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San Mateo California Family Law Blog

Is your ex hiding assets from property division?

Creating a sense of financial security for life after divorce requires more than a single-faceted approach. From securing essential post-divorce payments -- including alimony and child support -- to obtaining half of the marital assets during property division, California family law provides ample opportunities to ensure that a person is not financially stunted from divorce. Unfortunately, some individuals try to circumvent these protections by hiding assets during their divorce.

Hiding assets is a popular method used by those who want to keep more than their share of the marital assets. These individuals might use a variety of approaches for keeping assets hidden, such as claiming that they lost an asset or that it never existed in the first place. Temporarily transferring property to another person until the divorce is finalized is another common approach.

Do credit card rewards points factor into a high asset divorce?

Credit card rewards programs are a significant draw for those who use their cards responsibly. Many people in California use their credit cards strategically so as to optimize their rewards. However, during a high asset divorce, these become another complicated asset to value and divide.

It is important to determine whether the rewards points are either separate or marital property. If one individual can thoroughly demonstrate that they opened the card and earned all of its related rewards points before marriage, then he or she may keep them as separate property. In general though, rewards points earned during the course of a marriage are considered to be community property. This is true even if only one person opened the account and spent money on the card.

Second marriages and property division -- consider a prenup

Getting married is an exciting and magical experience, but those who are ready to tie the knot for the second time around may understand just how important it is to be prepared. Prenuptial agreements can be especially helpful in this regard. Not only have these individuals already dealt with property division before, but they also understand that divorce is a reality even for the seemingly happiest of California couples.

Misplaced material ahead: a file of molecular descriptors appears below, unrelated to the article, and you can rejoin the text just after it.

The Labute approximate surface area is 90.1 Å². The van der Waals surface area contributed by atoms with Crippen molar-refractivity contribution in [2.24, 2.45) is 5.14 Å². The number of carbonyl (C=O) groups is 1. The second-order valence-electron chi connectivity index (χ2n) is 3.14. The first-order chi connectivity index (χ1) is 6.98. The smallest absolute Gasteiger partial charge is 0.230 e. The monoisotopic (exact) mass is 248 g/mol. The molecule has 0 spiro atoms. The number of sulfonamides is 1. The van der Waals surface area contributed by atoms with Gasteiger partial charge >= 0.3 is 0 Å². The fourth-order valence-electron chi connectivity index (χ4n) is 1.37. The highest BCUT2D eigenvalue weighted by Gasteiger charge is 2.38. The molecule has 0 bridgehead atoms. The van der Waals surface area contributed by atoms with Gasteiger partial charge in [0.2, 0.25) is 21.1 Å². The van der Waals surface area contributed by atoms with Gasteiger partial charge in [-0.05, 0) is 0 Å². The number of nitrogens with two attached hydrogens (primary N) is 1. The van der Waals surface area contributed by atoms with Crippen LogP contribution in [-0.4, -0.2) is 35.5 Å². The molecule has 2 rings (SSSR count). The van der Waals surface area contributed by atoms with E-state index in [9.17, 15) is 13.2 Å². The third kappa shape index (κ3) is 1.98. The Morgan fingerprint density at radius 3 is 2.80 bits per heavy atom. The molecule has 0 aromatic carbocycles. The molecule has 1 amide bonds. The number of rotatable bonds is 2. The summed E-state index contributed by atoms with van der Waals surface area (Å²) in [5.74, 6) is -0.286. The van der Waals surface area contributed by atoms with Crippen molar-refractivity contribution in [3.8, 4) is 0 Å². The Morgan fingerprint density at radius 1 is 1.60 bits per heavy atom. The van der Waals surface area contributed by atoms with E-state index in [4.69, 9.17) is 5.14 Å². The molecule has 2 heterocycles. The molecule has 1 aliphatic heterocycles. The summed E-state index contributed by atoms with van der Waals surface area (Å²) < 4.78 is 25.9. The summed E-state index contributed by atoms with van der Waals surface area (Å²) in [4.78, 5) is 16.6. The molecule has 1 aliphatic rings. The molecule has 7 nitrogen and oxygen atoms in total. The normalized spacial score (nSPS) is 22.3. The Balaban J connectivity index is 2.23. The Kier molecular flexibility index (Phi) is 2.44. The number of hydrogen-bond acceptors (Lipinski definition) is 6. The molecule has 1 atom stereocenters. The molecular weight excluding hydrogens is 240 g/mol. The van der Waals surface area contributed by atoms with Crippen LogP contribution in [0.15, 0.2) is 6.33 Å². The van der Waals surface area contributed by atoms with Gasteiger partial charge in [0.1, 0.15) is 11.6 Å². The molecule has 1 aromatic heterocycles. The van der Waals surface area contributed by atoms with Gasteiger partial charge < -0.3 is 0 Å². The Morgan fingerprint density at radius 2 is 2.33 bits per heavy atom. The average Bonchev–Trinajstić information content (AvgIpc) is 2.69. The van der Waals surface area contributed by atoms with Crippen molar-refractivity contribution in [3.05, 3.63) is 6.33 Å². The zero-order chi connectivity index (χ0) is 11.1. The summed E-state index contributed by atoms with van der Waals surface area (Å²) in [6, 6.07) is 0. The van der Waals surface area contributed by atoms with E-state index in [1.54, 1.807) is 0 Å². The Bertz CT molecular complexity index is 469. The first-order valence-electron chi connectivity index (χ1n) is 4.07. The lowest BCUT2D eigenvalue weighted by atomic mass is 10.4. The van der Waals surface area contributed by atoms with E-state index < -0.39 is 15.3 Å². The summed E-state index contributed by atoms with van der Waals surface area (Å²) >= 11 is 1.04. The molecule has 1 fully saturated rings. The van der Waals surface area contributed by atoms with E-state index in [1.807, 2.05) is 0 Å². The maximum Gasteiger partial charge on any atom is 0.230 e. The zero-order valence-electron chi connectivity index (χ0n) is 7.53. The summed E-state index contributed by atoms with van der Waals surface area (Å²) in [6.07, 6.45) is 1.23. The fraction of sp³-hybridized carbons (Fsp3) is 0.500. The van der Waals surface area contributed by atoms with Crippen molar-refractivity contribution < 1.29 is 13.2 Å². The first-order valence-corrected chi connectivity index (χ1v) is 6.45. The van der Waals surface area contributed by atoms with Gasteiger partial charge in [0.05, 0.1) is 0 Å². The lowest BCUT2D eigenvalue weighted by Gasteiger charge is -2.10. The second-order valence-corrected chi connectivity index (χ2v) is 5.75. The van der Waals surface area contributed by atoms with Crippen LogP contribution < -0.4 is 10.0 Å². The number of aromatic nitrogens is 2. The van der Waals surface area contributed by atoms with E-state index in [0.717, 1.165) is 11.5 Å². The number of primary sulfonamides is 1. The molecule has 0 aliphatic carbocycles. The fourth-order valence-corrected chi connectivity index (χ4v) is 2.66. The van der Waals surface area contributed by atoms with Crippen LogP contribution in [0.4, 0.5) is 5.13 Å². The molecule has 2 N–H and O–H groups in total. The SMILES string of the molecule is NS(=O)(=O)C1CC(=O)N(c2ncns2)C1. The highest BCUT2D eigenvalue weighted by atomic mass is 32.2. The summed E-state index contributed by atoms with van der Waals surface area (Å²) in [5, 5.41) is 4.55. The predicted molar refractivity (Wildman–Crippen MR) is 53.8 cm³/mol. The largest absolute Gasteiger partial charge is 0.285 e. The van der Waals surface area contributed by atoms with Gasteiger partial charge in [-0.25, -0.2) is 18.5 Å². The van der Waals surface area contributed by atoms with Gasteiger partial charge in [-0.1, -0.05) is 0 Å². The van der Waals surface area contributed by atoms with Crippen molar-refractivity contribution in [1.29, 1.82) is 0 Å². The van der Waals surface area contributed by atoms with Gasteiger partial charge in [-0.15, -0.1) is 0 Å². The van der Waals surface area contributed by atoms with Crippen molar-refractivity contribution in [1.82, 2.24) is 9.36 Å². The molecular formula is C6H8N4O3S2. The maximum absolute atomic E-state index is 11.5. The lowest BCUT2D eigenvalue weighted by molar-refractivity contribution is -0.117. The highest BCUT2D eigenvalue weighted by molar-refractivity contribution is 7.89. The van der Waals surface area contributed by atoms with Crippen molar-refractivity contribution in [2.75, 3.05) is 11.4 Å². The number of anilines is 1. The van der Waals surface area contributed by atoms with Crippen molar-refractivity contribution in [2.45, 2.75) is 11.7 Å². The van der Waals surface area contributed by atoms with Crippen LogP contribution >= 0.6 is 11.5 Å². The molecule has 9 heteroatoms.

Remarrying after age 40, 50 or even 60 usually involves significantly more assets than marrying for the first time at the age of 25. Individuals usually have real estate, motor vehicles, retirement savings, investments and more that they want to protect. Some also want to ensure that their assets are protected so that children from a prior relationship can still receive their intended inheritances. Prenups can even give couples the opportunity to address important topics that will come out throughout the course of their marriages.

Keeping separate property out of property division

As young adults in California prioritize their careers, they tend to put off marriage until a later time. The intervening years between establishing a career and tying the knot are often a prime opportunity to accumulate a large amount of personal property, and combining those items during marriage is not always easy. When dealing with separate and marital property, keep the following in mind to avoid huge property division headaches.

One of the easiest ways to formally document separate and personal property is to use a prenuptial agreement. Couples can use a prenup to list their personal property before tying the knot, ensuring that these items will not be subject to community property division if they divorce. However, not everybody is in favor of these documents.

Worried about co-parenting during child custody? Don't be

California parents have plenty to worry about during divorce, which can lead to serious tensions. From figuring out property division to settling on the right amount for child support, there are plenty of opportunities for emotional turmoil to take control. When issues are bad enough, some parents may even begin to question whether they are making the right choices regarding child custody. While it is normal to worry about children's well-being, evidence demonstrates that children still fare well when their parents' co-parenting relationship is not wholly cooperative.

Researchers looked at approximately 400 divorced parents who were co-parenting at least one child between the ages of 10 and 18. Researchers expected to find that children whose parents effectively co-parented with one another not only fared better emotionally, but also had more stable relationships with their parents. Factors in stable parent-child relationships included parental knowledge of things like the child's daily schedule.